Global Men’s Health Awareness Week

June 10th to the 16th marks the 2019 International Men’s Health Week, an observance meant to bring awareness to all male health issues as well as the preventative measures taken.

Recognised by World Health Organisation, WHO, International Men’s Health Week was launched in 1994 due to the rising concerns for healthcare and high levels of premature mortality among men in the years prior. This interest exerted the need to have a better understanding of how the role of gender can affect social, environmental, economic and cultural determinants of health and their interactions with health systems.

In addition, the framework of the 2030 Agenda for the United Nations Sustainable Development Goals (SDG) operates in line with the objectives set in the WHO Men’s Health Report based on the European region.

Each year, Men’s Health Week focuses on a theme or a concern pertaining to current global events. For example, 2018’s theme was based on Diabetes. This year’s campaign examines the theme of ‘Men’s Health by Numbers’, an apt approach on alerting males on the facts and figures relating to their health. For example, attention will be brought on the seven main health facts that men should know and the five main statistics that policymakers should not disregard. The figures are as follows:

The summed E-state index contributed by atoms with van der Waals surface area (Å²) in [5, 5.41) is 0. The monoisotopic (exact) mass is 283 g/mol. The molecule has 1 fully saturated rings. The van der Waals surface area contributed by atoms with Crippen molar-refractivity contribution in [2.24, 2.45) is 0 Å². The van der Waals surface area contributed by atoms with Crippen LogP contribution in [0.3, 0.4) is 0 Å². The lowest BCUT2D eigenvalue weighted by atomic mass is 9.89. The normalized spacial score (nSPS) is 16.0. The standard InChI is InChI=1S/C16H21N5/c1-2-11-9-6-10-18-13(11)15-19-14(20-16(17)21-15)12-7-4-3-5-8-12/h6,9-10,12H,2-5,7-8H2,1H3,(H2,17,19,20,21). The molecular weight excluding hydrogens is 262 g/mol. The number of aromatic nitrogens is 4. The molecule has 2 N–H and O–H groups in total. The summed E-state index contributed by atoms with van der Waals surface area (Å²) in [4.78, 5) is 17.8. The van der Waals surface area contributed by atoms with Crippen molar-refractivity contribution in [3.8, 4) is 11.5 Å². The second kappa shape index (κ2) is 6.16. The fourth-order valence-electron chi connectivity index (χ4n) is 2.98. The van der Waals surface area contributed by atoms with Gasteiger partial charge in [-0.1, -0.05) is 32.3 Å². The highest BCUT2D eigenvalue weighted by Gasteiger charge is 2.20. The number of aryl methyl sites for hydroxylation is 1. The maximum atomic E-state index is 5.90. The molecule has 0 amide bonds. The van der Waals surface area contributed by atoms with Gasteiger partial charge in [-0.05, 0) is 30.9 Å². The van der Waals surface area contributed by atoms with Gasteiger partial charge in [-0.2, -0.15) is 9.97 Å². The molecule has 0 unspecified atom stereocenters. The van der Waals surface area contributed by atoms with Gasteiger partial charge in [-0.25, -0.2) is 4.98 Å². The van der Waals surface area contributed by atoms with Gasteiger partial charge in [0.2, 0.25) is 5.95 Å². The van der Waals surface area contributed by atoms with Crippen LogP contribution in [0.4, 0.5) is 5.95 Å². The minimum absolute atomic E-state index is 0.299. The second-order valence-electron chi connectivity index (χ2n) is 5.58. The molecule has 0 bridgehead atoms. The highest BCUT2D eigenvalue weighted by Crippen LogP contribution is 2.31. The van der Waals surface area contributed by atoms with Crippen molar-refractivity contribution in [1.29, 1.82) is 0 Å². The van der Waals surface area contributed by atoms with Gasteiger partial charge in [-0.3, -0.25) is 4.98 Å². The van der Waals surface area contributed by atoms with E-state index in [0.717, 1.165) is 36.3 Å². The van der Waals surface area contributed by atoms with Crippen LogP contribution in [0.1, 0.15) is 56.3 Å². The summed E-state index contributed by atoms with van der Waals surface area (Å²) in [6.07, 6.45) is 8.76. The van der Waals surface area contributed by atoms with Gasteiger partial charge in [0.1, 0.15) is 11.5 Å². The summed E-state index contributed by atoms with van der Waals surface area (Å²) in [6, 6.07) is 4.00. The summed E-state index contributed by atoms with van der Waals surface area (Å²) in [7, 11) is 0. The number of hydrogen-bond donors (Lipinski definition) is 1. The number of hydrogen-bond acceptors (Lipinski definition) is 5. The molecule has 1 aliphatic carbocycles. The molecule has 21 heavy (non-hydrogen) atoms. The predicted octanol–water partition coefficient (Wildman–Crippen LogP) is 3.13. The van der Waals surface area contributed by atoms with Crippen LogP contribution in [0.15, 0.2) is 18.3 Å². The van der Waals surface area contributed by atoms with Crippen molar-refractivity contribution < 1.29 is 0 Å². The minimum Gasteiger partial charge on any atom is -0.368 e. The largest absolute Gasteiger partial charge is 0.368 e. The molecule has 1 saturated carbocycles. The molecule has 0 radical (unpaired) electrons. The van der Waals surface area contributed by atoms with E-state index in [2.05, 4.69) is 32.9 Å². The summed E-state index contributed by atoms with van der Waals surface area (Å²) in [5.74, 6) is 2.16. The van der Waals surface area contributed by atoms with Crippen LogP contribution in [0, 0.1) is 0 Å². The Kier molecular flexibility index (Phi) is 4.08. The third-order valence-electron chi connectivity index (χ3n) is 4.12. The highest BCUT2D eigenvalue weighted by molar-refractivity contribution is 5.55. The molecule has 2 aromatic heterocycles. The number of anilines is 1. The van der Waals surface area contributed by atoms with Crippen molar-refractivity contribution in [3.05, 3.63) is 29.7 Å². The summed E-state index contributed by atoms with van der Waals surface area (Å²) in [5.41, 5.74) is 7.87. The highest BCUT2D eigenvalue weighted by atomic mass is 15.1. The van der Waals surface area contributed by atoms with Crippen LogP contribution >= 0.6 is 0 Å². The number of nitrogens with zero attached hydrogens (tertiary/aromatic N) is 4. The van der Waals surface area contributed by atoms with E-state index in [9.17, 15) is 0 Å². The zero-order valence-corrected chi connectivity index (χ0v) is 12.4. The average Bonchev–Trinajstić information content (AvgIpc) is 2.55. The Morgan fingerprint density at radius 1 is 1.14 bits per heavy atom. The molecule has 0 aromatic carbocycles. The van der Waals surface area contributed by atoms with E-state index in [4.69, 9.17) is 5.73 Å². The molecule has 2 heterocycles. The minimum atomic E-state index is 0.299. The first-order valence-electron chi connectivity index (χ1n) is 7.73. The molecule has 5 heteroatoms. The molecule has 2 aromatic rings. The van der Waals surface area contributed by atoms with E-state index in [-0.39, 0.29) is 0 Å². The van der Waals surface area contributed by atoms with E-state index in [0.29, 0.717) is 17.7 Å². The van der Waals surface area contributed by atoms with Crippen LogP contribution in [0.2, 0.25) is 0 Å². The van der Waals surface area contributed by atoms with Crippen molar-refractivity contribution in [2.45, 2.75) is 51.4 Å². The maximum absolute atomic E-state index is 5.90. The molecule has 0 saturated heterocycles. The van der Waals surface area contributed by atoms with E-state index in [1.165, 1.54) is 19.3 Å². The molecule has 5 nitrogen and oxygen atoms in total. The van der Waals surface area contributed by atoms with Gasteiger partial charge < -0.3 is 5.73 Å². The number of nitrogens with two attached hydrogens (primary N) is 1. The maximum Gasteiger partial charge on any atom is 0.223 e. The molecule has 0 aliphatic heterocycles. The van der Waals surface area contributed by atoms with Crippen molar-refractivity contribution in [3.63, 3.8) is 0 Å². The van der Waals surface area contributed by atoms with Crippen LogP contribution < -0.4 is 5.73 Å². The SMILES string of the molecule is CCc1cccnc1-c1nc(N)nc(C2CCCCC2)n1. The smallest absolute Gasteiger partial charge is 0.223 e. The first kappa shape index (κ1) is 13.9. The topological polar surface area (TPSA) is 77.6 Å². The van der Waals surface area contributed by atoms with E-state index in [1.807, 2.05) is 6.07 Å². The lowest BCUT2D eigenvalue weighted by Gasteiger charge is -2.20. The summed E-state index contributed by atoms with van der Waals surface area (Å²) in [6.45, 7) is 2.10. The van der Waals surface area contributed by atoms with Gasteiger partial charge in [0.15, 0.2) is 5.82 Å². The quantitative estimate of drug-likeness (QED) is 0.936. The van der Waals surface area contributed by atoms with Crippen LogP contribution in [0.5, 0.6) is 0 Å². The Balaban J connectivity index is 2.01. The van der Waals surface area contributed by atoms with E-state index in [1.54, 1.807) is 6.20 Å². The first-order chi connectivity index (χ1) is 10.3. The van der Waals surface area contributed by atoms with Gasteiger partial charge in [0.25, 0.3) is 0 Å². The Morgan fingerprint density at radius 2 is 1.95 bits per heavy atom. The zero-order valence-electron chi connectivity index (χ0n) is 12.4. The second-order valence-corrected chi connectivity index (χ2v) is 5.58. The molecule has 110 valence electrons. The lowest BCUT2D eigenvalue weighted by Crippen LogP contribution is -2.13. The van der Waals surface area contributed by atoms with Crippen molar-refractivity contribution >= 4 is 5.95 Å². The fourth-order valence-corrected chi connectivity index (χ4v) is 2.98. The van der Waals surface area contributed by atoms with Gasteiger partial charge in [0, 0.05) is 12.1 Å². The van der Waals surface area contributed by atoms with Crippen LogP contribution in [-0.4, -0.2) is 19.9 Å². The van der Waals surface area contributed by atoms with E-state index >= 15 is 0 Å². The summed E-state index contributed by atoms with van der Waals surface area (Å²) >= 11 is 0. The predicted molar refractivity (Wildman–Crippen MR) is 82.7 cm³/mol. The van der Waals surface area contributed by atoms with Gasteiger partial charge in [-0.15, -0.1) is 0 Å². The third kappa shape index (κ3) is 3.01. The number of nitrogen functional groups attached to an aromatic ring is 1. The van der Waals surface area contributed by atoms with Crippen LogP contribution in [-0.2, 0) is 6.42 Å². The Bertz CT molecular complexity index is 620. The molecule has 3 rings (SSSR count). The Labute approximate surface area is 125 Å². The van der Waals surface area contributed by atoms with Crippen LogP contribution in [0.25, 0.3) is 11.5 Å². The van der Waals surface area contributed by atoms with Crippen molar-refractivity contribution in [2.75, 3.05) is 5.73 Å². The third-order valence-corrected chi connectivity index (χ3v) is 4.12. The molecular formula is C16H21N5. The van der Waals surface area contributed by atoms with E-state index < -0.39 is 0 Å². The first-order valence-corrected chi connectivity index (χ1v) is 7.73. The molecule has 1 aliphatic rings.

Seven Main Health Facts-

37 is the waist size in inches that men should stay within. Anything above puts them at risk of heart disease, diabetes or cancer
150 minutes of moderate physical activity a week is recommended
5 portions of fruit and vegetables a day are preferred as part of one’s diet
14 units of alcohol a week maximum is recommended
Cigarette smokers die 10 years earlier than average non-smokers
120/80 is the standard blood pressure
75% of suicides are committed by men

Five Main Statistics to encourage policymakers to act-

1 out of 5 men dies before the age of 65 years old
2 out of 5 men die before the age of 75 years old
3 out of 4 men commit suicide
Men in unskilled work are 3 times more likely to commit suicide than those in a senior position
 The richest men live 10 years longer than the least well-off men

Participants are more than welcome to show their support and to partake in the events during the week’s celebration.

References:

  1. The Health and Well-Being of Men in WHO European Region Report, WHO
  2. International Men’s Health, 2019, MensHealthForum UK
  3. Welcome to the Men’s Health Forum in Ireland, Mhfi
  4. Men’s Health Week, 2019, Gamh